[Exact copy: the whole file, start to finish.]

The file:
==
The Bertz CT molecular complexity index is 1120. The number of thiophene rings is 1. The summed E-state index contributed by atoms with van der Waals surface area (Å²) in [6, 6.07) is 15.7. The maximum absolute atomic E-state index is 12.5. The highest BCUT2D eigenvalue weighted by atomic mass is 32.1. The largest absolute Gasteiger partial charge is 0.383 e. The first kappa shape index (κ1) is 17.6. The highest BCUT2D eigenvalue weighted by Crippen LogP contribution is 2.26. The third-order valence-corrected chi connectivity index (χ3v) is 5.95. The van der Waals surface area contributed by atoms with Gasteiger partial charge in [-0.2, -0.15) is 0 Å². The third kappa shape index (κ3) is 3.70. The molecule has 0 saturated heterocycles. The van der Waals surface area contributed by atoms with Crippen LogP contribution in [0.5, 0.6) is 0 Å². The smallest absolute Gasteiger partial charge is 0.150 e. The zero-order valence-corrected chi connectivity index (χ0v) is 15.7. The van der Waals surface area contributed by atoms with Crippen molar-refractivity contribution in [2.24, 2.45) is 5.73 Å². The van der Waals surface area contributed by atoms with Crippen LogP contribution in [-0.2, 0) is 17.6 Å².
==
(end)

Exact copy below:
The Bertz CT molecular complexity index is 1120. The number of thiophene rings is 1. The summed E-state index contributed by atoms with van der Waals surface area (Å²) in [6, 6.07) is 15.7. The maximum absolute atomic E-state index is 12.5. The highest BCUT2D eigenvalue weighted by atomic mass is 32.1. The largest absolute Gasteiger partial charge is 0.383 e. The first kappa shape index (κ1) is 17.6. The highest BCUT2D eigenvalue weighted by Crippen LogP contribution is 2.26. The third-order valence-corrected chi connectivity index (χ3v) is 5.95. The van der Waals surface area contributed by atoms with Gasteiger partial charge in [-0.2, -0.15) is 0 Å². The third kappa shape index (κ3) is 3.70. The molecule has 0 saturated heterocycles. The van der Waals surface area contributed by atoms with Crippen LogP contribution in [0.5, 0.6) is 0 Å². The smallest absolute Gasteiger partial charge is 0.150 e. The zero-order valence-corrected chi connectivity index (χ0v) is 15.7. The van der Waals surface area contributed by atoms with Crippen molar-refractivity contribution in [2.24, 2.45) is 5.73 Å². The van der Waals surface area contributed by atoms with Crippen LogP contribution in [-0.2, 0) is 17.6 Å².